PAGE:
The company with the world’s most expensive stock, Berkshire Hathaway, announced Friday that it was purchasing TTI, a company that sells nothing for more than 4 cents. While the price per item may be low, they make up for it in volume, hitting $990 million in sales in 2005 and projecting $1.2 billion in 2006. Profit numbers were not available, nor was the purchase price.
The story of Berkshire’s (NYSE:BRK.A) purchase of TTI reads like many of the company’s recent acquistions. Paul Andrews, who founded the company in 1971 after being laid off by General Dynamics, decided to sell this summer and his instant first choice was Berkshire Hathaway. Though he viewed it as a long shot, he sent word and information to Buffett through John Roach, who had previously sold Justin Industries to Berkshire Hathaway.
According to the Dallas-Fort Worth Star Telegram,
Buffett said it took him about an hour to read through the materials before he decided he wanted to buy the company. But first he wanted to meet Andrews.
Buffett and Andrews later met for five hours and cemented a deal.
Though Buffett himself has conceded that the huge amount of money chasing deals has made them hard to find, this deal illustrates some of the competitive advantages Berkshire continues to enjoy.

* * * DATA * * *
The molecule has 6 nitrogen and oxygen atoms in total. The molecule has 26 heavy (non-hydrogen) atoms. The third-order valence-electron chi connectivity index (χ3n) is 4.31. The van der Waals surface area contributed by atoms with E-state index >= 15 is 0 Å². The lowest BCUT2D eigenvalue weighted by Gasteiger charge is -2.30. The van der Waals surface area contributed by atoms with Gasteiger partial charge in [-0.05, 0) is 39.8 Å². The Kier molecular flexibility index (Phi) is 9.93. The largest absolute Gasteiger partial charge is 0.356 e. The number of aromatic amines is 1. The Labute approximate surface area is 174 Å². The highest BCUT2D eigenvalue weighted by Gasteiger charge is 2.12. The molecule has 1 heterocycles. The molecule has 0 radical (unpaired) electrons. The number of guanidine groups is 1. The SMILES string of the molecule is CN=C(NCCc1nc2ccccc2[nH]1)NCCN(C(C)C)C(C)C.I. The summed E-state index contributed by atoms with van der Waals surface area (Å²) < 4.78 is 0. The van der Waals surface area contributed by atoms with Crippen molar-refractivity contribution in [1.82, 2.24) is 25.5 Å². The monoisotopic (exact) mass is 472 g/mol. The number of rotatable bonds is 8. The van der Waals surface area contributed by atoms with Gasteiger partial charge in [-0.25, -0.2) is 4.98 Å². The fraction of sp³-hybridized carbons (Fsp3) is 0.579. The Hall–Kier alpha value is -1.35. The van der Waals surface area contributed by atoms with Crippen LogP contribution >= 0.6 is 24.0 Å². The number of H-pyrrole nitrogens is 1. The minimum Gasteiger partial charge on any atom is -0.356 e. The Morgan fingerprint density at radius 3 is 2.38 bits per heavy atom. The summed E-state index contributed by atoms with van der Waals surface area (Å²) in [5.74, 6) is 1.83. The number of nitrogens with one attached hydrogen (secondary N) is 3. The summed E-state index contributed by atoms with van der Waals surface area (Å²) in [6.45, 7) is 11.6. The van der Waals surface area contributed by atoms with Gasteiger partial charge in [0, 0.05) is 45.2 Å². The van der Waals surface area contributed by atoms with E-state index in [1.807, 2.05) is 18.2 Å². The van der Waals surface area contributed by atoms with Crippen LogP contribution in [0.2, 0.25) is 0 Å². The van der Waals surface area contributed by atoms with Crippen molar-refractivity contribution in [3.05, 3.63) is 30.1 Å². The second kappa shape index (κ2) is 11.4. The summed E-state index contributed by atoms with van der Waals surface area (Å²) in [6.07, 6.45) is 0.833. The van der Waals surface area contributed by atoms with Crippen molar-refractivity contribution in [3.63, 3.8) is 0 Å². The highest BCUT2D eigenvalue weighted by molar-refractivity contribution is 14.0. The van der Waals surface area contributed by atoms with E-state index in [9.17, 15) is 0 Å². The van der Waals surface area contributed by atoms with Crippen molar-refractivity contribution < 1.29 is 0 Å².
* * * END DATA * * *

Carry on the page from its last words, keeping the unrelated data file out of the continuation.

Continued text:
First, Berkshire offers the promise that the business will continue and that they will continue to have a role. In fact, Buffett expects it. For owners who have built their businesses up from nothing and don’t want to see them absorbed into a division of a faceless corporation or worse, leveraged up and sold to the public, this can be very attractive. As Buffett puts it,
We don’t marry people to change them. It doesn’t work very well in business, and it doesn’t work very well in life.
Second, Buffett uses no investment bankers. He quickly runs his numbers, makes a decision and makes an offer. There is no army of analysts descending, no months of paralysis as decisions are made.
Third, the aura around Berkshire and Buffett is a draw. The idea of being associated with them forms part of the attraction for potential sellers.
Without numbers, it’s hard to determine what impact the deal might have on Berkshire. No matter how profitable the company is, $1 billion in sales isn’t going to have a material effect. But if the rate of return can exceed that on the company’s huge cash balance and the company can continue to make deals like this, then, as Senator Dirksen was alleged to have said, “A billion here, a billion there, and pretty soon you’re talking real money.”
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Disclosure: Neal Shanske owns shares of Berkshire Hathaway